“The proposed ban, while well-intentioned, could have had far-reaching economic consequences for convenience stores by cutting 30% of sales and the livelihoods of over 600,000 workers,” said Javier Palomarez, the president and CEO of the U.S. Hispanic Business Council (USHBC).

BIDEN ADMIN’S PROPOSED MENTHOL CIGARETTE BAN COULD BECOME LIABILITY IN 2024: ‘UNINTENDED CONSEQUENCES’

NACS, USHBC and other opponents of the regulations have pointed to data from states that have banned menthol cigarettes, arguing such policies don’t work.

According to NACS, the rule would lead to a reduction of $72,285 a year in non-tobacco sundry sales and $160,107 a year in tobacco product sales for the typical convenience store nationwide. The organization claims the convenience store industry could collectively lose $2.16 billion in sales because of the new regulations. 

Groups representing minorities, like the National Organization of Black Law Enforcement and the nonprofit National Action Network, the latter which was founded by civil rights leader Rev. Al Sharpton, argue that banning menthol cigarettes while not restricting non-menthol cigarettes “puts a microscope on minority communities.” They say it could increase the probability of negative interactions between police and minorities.

The National Organization of Black Law Enforcement, National Action Network, National Newspaper Publishers Association and civil rights attorney Benjamin Crump met with Health and Human Services Secretary Xavier Becerra, FDA Commissioner Robert Califf and Domestic Policy Advisor Neera Tanden to discuss the proposal in November.

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The FDA first issued the product standards to prohibit menthol as a characterizing flavor in cigarettes and prohibit all characterizing flavors other than tobacco in cigars in April 2022. The agency said the move would reduce disease and death from tobacco product use by reducing youth experimentation and addiction, while increasing the number of smokers that might quit.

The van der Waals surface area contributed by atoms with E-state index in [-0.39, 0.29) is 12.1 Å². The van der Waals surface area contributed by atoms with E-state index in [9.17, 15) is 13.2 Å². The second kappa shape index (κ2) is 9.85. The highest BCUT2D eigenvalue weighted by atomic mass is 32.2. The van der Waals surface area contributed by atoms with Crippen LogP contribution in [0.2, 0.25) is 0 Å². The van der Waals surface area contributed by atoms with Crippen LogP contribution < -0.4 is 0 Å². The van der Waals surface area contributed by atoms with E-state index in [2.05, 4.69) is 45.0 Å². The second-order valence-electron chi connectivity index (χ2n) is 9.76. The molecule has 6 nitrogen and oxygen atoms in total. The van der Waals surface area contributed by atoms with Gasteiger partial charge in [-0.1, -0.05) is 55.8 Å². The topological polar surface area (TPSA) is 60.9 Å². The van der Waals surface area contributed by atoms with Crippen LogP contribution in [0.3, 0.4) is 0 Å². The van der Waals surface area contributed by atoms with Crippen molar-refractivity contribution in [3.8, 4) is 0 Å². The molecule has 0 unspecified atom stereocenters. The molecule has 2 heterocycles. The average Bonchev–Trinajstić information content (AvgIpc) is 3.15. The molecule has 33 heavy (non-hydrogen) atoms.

Tobacco smoking remains the leading cause of preventable death nationwide, according to the FDA. In proposing the rules, the FDA cited its congressional authority to adopt tobacco product standards.

Voters in six battleground states have a clear favorite in the Trump-Biden rematch

With seven months to go until the presidential election, former President Donald Trump tops President Biden in all but one of the crucial battleground states that will likely decide their 2024 rematch, according to new polling.

A Wall Street Journal survey released Tuesday indicated Trump with the edge over the president in six of the seven states polled: Pennsylvania, Michigan, Arizona, Georgia, Nevada and North Carolina.

According to the survey, Trump holds a six-point lead over Biden in North Carolina in a ballot that also includes third-party and independent candidates. Trump has a five-point lead in Arizona, a four-point edge in Nevada, and three-point advantages in Michigan and Pennsylvania. The former president edges the White House incumbent by a single point in Georgia, with the two tied in Wisconsin.